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RE: svn commit: rev 3010 - trunk/notes

From: Bill Tutt <rassilon_at_lyra.org>
Date: 2002-08-22 19:30:17 CEST


> From: Justin Erenkrantz [mailto:jerenkrantz@apache.org]
> On Thu, Aug 22, 2002 at 12:41:12AM -0700, Bill Tutt wrote:
> > Commentary on entire proposal:
> > Trying to mesh Subversion ACL behavior into OS specific and indeed
> > specific visible behavior just seems wrong. Subversion's ACL system
> > should be about securing SCM operations not defining the assigned
> > of the generated files in the working copy.
> My question back to you is why shouldn't it? If I can't modify
> the file on the repository, why should I (by default) be able to
> modify the file locally?
> (Yes, this is about smashing preconceptions here. We could provide
> an opt-out in the client config if they wanted to set everything to
> APR_OS_DEFAULT rather than intelligently setting the attributes. Or,
> make it opt-in - I don't care.)

That's the simple case. Please don't use a simple read-only example to
justify the amount of features you're proposing.

I think if you're going to do something, you should do it well. Given
that ACL-able actions vary on an operating system, and filesystem basis,
it becomes impossible for Subversion to do anything in this space well.

I will agree that WC copies should be marked read-only if the user
doesn't have the security rights to change them. However, that has
nothing to do with whatever permissions you want the WC copy of the file
to have, it has to do with the SCM ACL model. You might want the WC copy
of the file to be writable, but since the user can't modify the file,
the WC copy is now read-only. How utterly confusing to the poor user.
The WC copy should either transparently reflect the permissions desired,
or it should reflect semantics that are useful for the communication of
the SCM's ACL model to the user.

This line of reasoning and the necessity to mark files read-only in the
WC copy due to server side locking issues in the future makes me very
averse to trying to recreate desired permissions in the working copy.

> > Additionally, naively searching an list of ACEs for denying ACE, and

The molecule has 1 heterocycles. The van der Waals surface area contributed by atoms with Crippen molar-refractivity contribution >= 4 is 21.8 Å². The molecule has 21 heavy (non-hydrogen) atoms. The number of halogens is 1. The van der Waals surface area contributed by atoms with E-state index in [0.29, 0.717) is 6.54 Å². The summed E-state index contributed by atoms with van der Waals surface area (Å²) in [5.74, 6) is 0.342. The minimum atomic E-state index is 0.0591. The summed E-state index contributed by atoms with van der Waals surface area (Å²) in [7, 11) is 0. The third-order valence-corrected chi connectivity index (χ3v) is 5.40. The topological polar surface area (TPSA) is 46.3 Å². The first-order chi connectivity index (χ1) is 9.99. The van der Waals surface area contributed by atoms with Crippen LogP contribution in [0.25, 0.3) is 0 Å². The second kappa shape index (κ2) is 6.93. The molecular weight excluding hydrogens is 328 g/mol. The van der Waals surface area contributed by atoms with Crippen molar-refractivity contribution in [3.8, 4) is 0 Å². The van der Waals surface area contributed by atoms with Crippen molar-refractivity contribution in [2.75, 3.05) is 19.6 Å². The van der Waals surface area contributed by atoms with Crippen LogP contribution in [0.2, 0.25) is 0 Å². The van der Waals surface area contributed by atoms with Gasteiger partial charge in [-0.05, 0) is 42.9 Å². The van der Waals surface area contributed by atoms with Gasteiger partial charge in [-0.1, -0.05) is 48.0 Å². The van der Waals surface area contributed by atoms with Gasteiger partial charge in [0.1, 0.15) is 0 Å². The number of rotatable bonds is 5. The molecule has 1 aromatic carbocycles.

> > then searching for allowing ACEs doesn't actually happens. The ACEs
> > applied exactly in order.
> Right. As was pointed out in several lists, that seemed to be a flaw
> in NT's security model. I wouldn't need to see that 'feature'
> replicated in SVN if we implemented ACLs.

I disagree actually. Specific orderings allow completely different
behavior patterns as evidenced by the ordering preferred by Win2k+.

The Win2k+ behavior has all non-inherited ACEs ordered before inherited
ACEs regardless of their deny/allow behavior.

> > Ick. See what I mean by complicated? If we were to define ACEs for
> > Subversion there would be a bunch more possible operations anyway.
> >
> > e.g.:
> > Subversion_LogMessage_Change
> > Etc...
> Do we really need or want this level of specificity? Hmm.
> Subversion's log doesn't quite fit anywhere, so perhaps, that gets a
> repository-wide ACE? (Doesn't seem that DeltaV ACL has this
> concept.)

Yes, we do. How deep down that rat hole we need to go is still up for
discussion I think, but yes. There will be several repository wide
operations that need to be able to have an ACL set for them. (In a
Subversion that has ACLs.) There are very good reasons why most
operating systems have ACEs that are for specific purposes. i.e.
backup/restore, etc..

> > > +Question: How do we define groups since they are server-side?
> > > + (Must define the group somewhere - perhaps walk up tree
> > each
> > > + directory looking for a group definition mechanism.)
> > Ick. We don't walk up directory trees. :)
> As I said somewhere later on, maybe not.
> But, it looks like this is how DAV:group-membership is defined
> (indirect reference). -- Justin

The WebDAV ACL spec doesn't define much of anything on how group
membership is interpreted anywhere but the server. You can't propagate
groups to the client. It's just not feasible, portable, or necessarily


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Received on Thu Aug 22 20:43:45 2002

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